Five bottom lines that we need to secure our attitude to immigration and refugee movements
Pulled in opposite directions
Immigration issues in the news during the first ten days of 2016 seem to be pulling liberal instincts in two opposite directions.
On one hand we’ve seen the distressing images coming from the Syrian town of Madaya, where tens of thousands of people have been subjected to a blockade involving food supplies. Hundreds of distressing cases of malnutrition are being reported with children being particularly affected. These numbers are likely to grow much larger if the hardship confronting the town and its citizens are not quickly relieved.
It is situations such as this that are driving those who are still able to flee the country in the hope of finding a safe haven elsewhere. Most people with compassionate instincts towards their fellow human beings will be of the view that, if that is their only option, the way should be opened for a safe route to a place of safety.
Balanced against this has been the news about the incidents that took place on New Year’s Eve in the German city of Cologne. Reports vary but it seems probable that groups of young males, described in the media as being of ‘middle eastern’ or ‘north African’ appearance were present in the town’s cathedral square that evening, engaging in opportunistic assaults against women involved in the traditional revels.
This has fuelled a backlash against what had been called the Willkommenskultur that had marked a big part of the response of German people to the refugee crisis in Europe. The argument has been put that in adopting this approach a door has been opened through which have flowed hundreds of thousands of people with cultures that conflict with those of liberal Europe.
Five bottom lines
In confronting these matters we should set down the bottom lines which are needed to guide us around the set of issues which came to the forefront on New Year's Eve in Cologne.
Number one is that the battle which has been led by women for decades to make the streets of towns and cities a safe place for them to be at anytime is one from which there is no pulling back. But we should not presume that it is a fight in which only those women who hold so-called European values have a stake. We would suggest that it one which is being waged by women from all across the world, including those who are caught up in the current flows of refugees.
Secondly, there is the need to resist the vulgar idea that Europe is the paragon of virtue when it comes to respect for the position of women in its society, and all other others stand in a relationship of pitted opposition to its advanced viewpoint. We need to remind ourselves that there are many places across Europe, and certainly across Britain, in which there is no migrant presence to speak of, but where the local town centre is a worrying place for a woman to be on the late evening of any weekend.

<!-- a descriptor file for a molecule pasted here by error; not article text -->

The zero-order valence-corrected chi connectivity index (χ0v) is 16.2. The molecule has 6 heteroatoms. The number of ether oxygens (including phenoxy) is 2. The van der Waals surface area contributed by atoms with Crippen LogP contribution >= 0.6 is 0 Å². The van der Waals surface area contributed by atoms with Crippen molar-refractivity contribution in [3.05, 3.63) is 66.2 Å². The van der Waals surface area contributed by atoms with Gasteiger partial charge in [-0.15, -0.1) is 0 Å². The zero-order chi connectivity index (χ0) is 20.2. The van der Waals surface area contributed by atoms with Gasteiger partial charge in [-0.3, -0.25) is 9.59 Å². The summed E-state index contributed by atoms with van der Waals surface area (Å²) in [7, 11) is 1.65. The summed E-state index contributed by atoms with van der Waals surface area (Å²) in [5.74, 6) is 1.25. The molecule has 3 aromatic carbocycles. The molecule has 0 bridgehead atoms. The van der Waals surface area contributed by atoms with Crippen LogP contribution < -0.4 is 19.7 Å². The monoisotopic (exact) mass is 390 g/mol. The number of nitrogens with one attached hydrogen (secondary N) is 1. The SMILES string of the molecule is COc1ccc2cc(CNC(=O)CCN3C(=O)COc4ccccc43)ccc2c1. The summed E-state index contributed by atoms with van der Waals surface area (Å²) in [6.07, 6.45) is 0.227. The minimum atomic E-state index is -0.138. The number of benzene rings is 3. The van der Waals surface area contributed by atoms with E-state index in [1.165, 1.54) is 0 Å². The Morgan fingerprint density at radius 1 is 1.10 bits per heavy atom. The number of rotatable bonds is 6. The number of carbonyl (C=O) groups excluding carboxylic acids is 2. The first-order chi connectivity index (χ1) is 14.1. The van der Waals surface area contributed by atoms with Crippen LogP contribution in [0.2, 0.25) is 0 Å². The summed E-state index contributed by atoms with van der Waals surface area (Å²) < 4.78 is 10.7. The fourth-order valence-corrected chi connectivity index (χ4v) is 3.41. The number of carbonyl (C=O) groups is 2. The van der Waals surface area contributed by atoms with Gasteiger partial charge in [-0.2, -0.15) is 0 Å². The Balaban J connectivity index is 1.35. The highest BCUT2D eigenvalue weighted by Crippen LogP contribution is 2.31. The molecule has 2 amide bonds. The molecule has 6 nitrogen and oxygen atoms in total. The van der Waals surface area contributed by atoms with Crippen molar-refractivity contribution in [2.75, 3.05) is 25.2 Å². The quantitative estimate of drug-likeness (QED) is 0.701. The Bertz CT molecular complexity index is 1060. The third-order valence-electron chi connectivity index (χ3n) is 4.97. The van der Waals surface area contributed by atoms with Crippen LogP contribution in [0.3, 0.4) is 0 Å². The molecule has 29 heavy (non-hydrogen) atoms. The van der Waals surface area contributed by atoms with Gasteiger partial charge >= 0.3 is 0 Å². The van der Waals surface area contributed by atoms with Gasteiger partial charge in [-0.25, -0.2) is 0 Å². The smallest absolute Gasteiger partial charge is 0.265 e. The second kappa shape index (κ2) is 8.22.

Third point, and following on from the above – the safety and well-being of women in European towns and cities is not secured either well or at all through the mechanism of immigration controls. Misogynistic attitudes and behaviour emanate on a distressingly large scale from both native male citizens and those born abroad. The extent to which they can be contained, pushed back and defeated has depended throughout history on the mobilisation of women rather than border guards. We should return to thinking about this as our basic strategy in the fight against harassment and violence.
Fourthly, there is no zero sum game in the field of human rights which means that what is gained by one group – in this case, refugees – has to be subtracted from what is currently held by another i.e. women. The fight for a better world for both those fleeing persecution abroad, and for an end to gender-based violence can – indeed must – go hand in hand.
Our final bottom line is that if liberal and progressive viewpoints are to continue to play a role in making out a route to a better world for us all it is because they are up for the fight against the set-backs and reactionary moods that events will surely throw up against us.
The things that we can be most certain about with regard to the future is that migration will continue to go on, with people being compelled to cross frontiers for the imperatives of survival that the world will continue to challenge us with. In the light of this fact we cannot escape from the need to come up with policies that are both humane and just: nor should we even try.